As I understand it, Brandt's tension meter tool design uses a one-sided measurement at a low force and therefore gives meaningful readings (over a small range of different spoke thicknesses and materials) without need of a lookup table. However it presumably also requires that a 'zero' is taken on the spoke to start with, in case the spoke is not quite straight.

Swings and roundabouts, eh.... :wink:

In any event if you take a typical tension meter and 'calibrate it' (even if it is just noting the reading it gives) by using it on an identical spoke at the desired tension, then it should be good for that build, provided the tool itself isn't damaged or the spring force varies in the meantime. If you want accurate readings then you should repeat that procedure whenever you change to a different type (thickness especially) of spoke. When I have measured spoke diameters, they have varied slightly from one box to another, even with the same make, enough to alter the readings you would get on a typical tension meter.

cheers
-------------------------------------------------------------------------------
~~~~~~~~~~~~~~~~~~~~~~Brucey~~~~~~~~~~~~~~~~~~~~~~~~

drossall
Posts: 4615
Joined: 5 Jan 2007, 10:01pm
Location: North Hertfordshire

Re: Calibrating Park Tool TM-1 spoke tension meter

Postby drossall » 4 Mar 2018, 6:54pm

philvantwo wrote:Is this the winning entry for the most untidy garage of all time?

No.

Des49
Posts: 632
Joined: 2 Dec 2014, 11:45am

Re: Calibrating Park Tool TM-1 spoke tension meter

Postby Des49 » 6 Mar 2018, 9:59am

Brucey wrote:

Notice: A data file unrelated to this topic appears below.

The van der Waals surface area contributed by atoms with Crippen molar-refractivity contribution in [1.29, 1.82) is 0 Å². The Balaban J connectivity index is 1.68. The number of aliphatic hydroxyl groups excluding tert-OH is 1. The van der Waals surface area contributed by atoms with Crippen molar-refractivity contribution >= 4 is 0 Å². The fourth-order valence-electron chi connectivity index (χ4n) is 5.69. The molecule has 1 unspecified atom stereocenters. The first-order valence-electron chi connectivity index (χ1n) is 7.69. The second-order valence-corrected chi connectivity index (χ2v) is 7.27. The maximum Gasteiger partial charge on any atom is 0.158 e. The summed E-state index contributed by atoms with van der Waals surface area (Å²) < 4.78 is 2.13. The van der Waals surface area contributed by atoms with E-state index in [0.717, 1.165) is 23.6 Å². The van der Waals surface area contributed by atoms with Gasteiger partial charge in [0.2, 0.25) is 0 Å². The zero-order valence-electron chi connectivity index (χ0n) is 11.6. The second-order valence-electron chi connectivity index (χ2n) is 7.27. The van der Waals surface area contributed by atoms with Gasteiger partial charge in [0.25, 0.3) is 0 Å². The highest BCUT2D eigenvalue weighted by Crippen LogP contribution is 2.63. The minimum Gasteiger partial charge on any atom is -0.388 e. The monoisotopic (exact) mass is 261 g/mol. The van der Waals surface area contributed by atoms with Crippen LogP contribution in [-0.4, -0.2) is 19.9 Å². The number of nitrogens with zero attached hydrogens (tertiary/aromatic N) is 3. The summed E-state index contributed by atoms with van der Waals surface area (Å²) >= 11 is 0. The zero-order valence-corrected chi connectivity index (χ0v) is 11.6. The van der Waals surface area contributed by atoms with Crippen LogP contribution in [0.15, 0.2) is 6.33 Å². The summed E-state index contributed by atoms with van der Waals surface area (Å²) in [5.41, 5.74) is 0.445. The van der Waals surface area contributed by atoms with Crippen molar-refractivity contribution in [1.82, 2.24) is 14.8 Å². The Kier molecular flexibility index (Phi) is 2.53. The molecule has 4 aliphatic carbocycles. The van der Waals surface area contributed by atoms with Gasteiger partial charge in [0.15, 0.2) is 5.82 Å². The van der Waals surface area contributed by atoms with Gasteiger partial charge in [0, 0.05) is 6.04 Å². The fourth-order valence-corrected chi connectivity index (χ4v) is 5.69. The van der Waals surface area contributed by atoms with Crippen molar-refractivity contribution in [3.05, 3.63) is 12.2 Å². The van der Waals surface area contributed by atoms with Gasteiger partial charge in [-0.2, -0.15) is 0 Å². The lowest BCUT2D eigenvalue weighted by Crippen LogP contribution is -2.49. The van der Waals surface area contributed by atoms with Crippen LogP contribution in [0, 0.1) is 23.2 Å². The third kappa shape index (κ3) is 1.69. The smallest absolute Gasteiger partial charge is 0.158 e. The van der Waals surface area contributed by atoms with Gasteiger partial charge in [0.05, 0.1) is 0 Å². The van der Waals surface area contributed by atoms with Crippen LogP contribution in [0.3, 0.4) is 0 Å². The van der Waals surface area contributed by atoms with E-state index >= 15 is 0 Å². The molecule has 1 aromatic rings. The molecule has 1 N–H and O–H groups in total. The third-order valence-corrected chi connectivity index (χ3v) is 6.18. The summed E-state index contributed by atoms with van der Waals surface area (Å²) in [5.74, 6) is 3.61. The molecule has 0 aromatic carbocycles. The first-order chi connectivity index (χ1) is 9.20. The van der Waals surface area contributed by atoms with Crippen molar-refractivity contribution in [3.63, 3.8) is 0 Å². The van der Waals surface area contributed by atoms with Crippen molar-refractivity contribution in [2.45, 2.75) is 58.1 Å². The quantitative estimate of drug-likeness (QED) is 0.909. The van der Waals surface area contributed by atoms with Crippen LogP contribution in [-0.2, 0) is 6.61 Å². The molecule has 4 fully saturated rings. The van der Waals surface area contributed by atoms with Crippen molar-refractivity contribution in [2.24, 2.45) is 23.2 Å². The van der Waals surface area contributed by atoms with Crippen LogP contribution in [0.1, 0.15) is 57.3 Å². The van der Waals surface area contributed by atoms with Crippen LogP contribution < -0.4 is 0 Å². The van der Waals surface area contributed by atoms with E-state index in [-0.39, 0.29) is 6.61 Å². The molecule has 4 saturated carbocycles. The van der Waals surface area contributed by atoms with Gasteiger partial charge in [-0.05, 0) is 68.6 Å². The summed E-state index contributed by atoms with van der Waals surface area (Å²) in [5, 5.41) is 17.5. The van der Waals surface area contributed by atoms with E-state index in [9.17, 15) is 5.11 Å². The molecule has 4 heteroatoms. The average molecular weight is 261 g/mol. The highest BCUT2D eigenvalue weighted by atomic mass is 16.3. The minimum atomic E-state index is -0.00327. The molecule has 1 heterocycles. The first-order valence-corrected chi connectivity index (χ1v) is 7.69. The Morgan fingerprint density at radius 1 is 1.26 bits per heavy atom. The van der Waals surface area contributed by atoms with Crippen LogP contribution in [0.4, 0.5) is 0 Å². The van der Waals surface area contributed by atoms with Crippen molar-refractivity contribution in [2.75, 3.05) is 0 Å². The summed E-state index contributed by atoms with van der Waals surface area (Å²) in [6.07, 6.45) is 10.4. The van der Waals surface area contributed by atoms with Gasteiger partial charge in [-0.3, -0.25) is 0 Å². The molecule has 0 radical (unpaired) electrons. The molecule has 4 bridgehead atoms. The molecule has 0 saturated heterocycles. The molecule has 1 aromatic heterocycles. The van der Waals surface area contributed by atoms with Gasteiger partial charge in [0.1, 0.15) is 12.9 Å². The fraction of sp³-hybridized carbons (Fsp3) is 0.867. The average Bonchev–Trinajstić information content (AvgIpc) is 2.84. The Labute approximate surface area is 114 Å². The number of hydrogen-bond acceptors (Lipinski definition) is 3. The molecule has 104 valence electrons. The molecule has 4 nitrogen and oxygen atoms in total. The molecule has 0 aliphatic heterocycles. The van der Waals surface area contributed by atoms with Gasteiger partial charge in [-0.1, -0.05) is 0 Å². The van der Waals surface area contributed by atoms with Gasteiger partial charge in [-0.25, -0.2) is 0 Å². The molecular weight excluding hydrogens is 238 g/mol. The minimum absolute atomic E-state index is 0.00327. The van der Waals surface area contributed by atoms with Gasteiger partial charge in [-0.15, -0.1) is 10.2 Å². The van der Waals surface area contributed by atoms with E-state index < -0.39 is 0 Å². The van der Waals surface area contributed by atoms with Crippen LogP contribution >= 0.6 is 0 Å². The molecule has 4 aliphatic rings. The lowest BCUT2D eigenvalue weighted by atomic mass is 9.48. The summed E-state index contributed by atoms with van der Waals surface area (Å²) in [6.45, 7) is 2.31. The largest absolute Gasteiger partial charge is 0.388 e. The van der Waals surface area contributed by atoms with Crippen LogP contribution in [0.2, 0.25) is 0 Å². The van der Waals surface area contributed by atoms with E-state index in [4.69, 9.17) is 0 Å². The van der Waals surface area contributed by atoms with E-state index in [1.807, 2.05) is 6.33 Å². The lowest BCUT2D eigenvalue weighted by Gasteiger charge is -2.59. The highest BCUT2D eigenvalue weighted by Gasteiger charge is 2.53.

As I understand it, Brandt's tension meter tool design uses a one-sided measurement at a low force and therefore gives meaningful readings (over a small range of different spoke thicknesses and materials) without need of a lookup table. However it presumably also requires that a 'zero' is taken on the spoke to start with, in case the spoke is not quite straight.

Swings and roundabouts, eh.... :wink:

In any event if you take a typical tension meter and 'calibrate it' (even if it is just noting the reading it gives) by using it on an identical spoke at the desired tension, then it should be good for that build, provided the tool itself isn't damaged or the spring force varies in the meantime. If you want accurate readings then you should repeat that procedure whenever you change to a different type (thickness especially) of spoke. When I have measured spoke diameters, they have varied slightly from one box to another, even with the same make, enough to alter the readings you would get on a typical tension meter.